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Publication numberUS4593973 A
Publication typeGrant
Application numberUS 06/507,643
Publication dateJun 10, 1986
Filing dateJun 27, 1983
Priority dateJun 26, 1982
Fee statusLapsed
Also published asCA1236320A1, DE3381234D1, EP0097934A2, EP0097934A3, EP0097934B1
Publication number06507643, 507643, US 4593973 A, US 4593973A, US-A-4593973, US4593973 A, US4593973A
InventorsKenichi Yoshida, Kimizo Ono, Koichi Tsuno
Original AssigneeSumitomo Electric Industries, Ltd.
Export CitationBiBTeX, EndNote, RefMan
External Links: USPTO, USPTO Assignment, Espacenet
Composite optical fiber and imaging catheter and method for producing the same
US 4593973 A
Abstract
A composite optical fiber for use with a sensor includes an imaging optical fiber which receives information-carrying light that is reflected from a target, and a transparent material that includes the imaging optical fiber in its interior and which transmits an illuminating light from a light source to the target. The light-receiving optical fiber is an integral part of the transparent material, and it has an increased cross-sectional area for transmitting the illuminating light with respect to its overall outside diameter. The optical fiber can be produced by the extrusion technique without arranging a multiplicity of light-transmitting fibers and encasing them within a heat-shrinkable tube.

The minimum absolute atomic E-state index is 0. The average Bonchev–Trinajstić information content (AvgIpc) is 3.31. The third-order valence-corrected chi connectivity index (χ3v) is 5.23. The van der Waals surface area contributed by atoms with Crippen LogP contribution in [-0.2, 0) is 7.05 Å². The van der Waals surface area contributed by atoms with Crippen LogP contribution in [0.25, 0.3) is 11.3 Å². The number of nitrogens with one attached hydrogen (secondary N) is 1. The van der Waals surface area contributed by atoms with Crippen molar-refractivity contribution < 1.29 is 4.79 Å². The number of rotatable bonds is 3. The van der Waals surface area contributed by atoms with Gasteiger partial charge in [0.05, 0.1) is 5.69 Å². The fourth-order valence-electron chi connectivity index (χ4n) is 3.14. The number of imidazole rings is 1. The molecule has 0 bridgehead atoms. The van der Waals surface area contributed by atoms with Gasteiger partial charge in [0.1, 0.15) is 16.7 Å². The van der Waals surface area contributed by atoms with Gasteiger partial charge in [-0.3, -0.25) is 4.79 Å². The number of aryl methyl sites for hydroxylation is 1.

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Claims(13)
We claim:
1. A composite optical fiber, comprising:
a light-receiving imaging optical fiber, having a first index of refraction, which transmits information-carrying light reflected from a target to a sensor; and
a first transparent sheath, having a second index of refraction which is lower than said first index of refraction, which transmits illuminating light from a light source to a target to be viewed, said light-receiving imaging optical fiber being contained within an interior portion of said transparent sheath and is an integral part thereof, wherein said transparent material is extruded to cover said light-receiving optical fiber; and
a light-absorbing layer formed around said imaging optical fiber and within said interior portion of said transparent material for preventing leakage of reflected light from said transparent material to said imaging optical fiber, said light-absorbing layer having an index of refraction lower than said first index of refraction.